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Does Beetroot Improve a Runner's Time?

Study Shows Runners Finish a Race More Quickly if Beetroot Is Part of Their Pre-Race Diet

By Kathleen Doheny
WebMD Health News

Reviewed by Louise Chang, MD

Sept. 27, 2011 (San Diego) -- Runners and other exercisers hoping to improve their performance might consider a detour to the produce aisle.

Eating beetroot before a workout gave runners a modest edge in speed during a 5K run when they were close to the finish line, new research shows.

The baked beetroot won out over the cranberry relish that served as a comparison, says Margaret Murphy, RD, a Chicago dietitian who conducted the research as a graduate student at St. Louis University.

''With the beetroot, they were 41 seconds faster at the finish," and that could make the difference between a win or not among competitive amateur runners, she says.

The study was presented at the American Dietetic Association's Food & Nutrition Conference & Expo here in San Diego.

Beetroot and Exercise

For exercise performance, "there has been a lot of interest in beetroot juice for the last couple of years," Murphy tells WebMD. A study from the U.K., for instance, found that exercisers could work out longer if they drank beetroot juice.

Other research has found that beetroot juice can help reduce blood pressure.

Beetroot is rich in substances called nitrates. Nitrates are converted into nitric oxide by the body. The nitric oxide dilates blood vessels. That results in improved oxygen delivery.

"You are going to have more ability to sustain aerobic activity," Murphy says.

Murphy decided to study the whole vegetable rather than the juice.

She assigned 11 men and women, all recreationally fit athletes, to eat the beetroot or the cranberry relish, in random order, once before a 5K run. The tests were done a week apart. The average age of the exercisers was 25.

They each ate 200 grams, about 7 ounces, of beetroot. That amount has about 500 milligrams of nitrates.

After the beetroot, exercisers had overall times that were 3% faster compared to their times after eating cranberry relish, and 5% faster during the last mile, she found.

Beetroot Recipe

Beetroots can be found in the produce section of the market. They look a bit like radishes.

The beetroot recipe is simple, Murphy tells WebMD.

  • Place about 7 ounces (the amount of one portion in her study) on a baking sheet.
  • Bake at 350 degrees for 90 minutes or so.
  • Peel off the skin, then put the remaining beetroot in a food processor.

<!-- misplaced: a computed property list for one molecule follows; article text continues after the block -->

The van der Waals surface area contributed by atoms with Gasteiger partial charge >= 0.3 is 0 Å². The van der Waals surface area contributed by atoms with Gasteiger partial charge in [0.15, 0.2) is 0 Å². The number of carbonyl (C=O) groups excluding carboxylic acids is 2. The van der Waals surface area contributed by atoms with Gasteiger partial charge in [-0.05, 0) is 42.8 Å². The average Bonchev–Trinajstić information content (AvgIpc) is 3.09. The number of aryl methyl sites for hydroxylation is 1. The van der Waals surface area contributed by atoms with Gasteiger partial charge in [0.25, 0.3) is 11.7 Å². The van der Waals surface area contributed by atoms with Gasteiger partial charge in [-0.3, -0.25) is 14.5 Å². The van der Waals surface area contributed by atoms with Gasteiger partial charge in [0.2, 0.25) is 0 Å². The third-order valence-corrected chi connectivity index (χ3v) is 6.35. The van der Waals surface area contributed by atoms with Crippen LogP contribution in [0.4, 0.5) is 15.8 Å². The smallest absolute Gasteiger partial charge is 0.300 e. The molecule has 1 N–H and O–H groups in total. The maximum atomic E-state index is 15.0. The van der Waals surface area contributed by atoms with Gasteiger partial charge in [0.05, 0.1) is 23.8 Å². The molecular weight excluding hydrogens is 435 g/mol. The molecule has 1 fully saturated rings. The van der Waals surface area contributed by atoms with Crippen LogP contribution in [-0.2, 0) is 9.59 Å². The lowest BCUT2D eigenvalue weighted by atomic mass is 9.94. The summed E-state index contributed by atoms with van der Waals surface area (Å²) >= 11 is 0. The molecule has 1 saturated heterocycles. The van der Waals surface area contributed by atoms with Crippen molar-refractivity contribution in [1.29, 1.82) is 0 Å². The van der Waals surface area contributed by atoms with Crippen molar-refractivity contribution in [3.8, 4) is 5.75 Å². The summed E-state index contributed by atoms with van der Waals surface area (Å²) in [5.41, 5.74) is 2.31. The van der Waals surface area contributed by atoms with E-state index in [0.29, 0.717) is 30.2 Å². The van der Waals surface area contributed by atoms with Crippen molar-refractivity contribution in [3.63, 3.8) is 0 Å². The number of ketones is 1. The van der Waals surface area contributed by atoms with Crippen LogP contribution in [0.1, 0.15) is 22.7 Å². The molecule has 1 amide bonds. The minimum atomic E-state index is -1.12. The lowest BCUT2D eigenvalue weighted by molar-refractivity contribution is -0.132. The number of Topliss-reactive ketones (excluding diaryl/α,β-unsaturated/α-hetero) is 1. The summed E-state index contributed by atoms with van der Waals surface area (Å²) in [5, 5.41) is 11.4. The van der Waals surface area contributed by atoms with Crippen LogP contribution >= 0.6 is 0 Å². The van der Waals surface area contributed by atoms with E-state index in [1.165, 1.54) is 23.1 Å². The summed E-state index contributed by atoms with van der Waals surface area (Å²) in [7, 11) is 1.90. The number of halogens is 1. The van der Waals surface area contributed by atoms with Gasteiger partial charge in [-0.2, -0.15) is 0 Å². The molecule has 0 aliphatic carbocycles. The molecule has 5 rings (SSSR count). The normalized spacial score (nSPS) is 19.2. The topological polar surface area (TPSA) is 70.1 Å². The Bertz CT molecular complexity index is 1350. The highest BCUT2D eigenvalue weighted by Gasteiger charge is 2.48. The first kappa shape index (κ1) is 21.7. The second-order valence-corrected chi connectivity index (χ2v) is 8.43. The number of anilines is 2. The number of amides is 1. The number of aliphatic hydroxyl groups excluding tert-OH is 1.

• Add a tablespoon of lemon juice, 1/8 teaspoon of cinnamon, and 1/8 teaspoon of nutmeg. This will make it more palatable.

She gave the men and women the beetroot about 45 minutes before they jogged because they came into the study after fasting. However, for those who want to try it, she suggests eating it about two and a half hours before an event.

Beetroot Pros and Cons

The new research adds to accumulating data about the effect of beetroot on exercise performance, says Daniel Kim-Shapiro, PhD, professor of physics at Wake Forest University. He is an expert on nitric oxide and has found that drinking beet juice boosts blood flow to the brain in older people.

He reviewed the data but was not involved in the study.

''Data is just beginning to emerge that actual exercise performance is enhanced," he says.

He offers some caveats. Eating nitrate in the form of beet juice or the vegetable instead of supplements ''is probably safest," he says. He warns exercisers not to confuse nitrate from foods with nitrite salt, sold over the Internet and potentially hazardous.

Moderation is key, Kim-Shapiro says. He has heard of exercisers drinking beet juice to boost performance and then getting sick to their stomachs during exercise.

Kim-Shapiro reports being a co-author on a patent application on the use of nitrite salts for heart disease and receiving royalties from the licensing of the application.

This study was presented at a medical conference. The findings should be considered preliminary as they have not yet undergone the "peer review" process, in which outside experts scrutinize the data prior to publication in a medical journal.

SOURCES: Margaret Murphy, RD, dietitian, Chicago.Daniel Kim-Shapiro, PhD, professor of physics and Harbert Family Distinguished Chair, Wake Forest University, Winston-Salem, N.C. American Dietetic Association Food & Nutrition Conference & Expo, Sept. 24-27, 2011, San Diego. ©2011 WebMD, LLC. All Rights Reserved.








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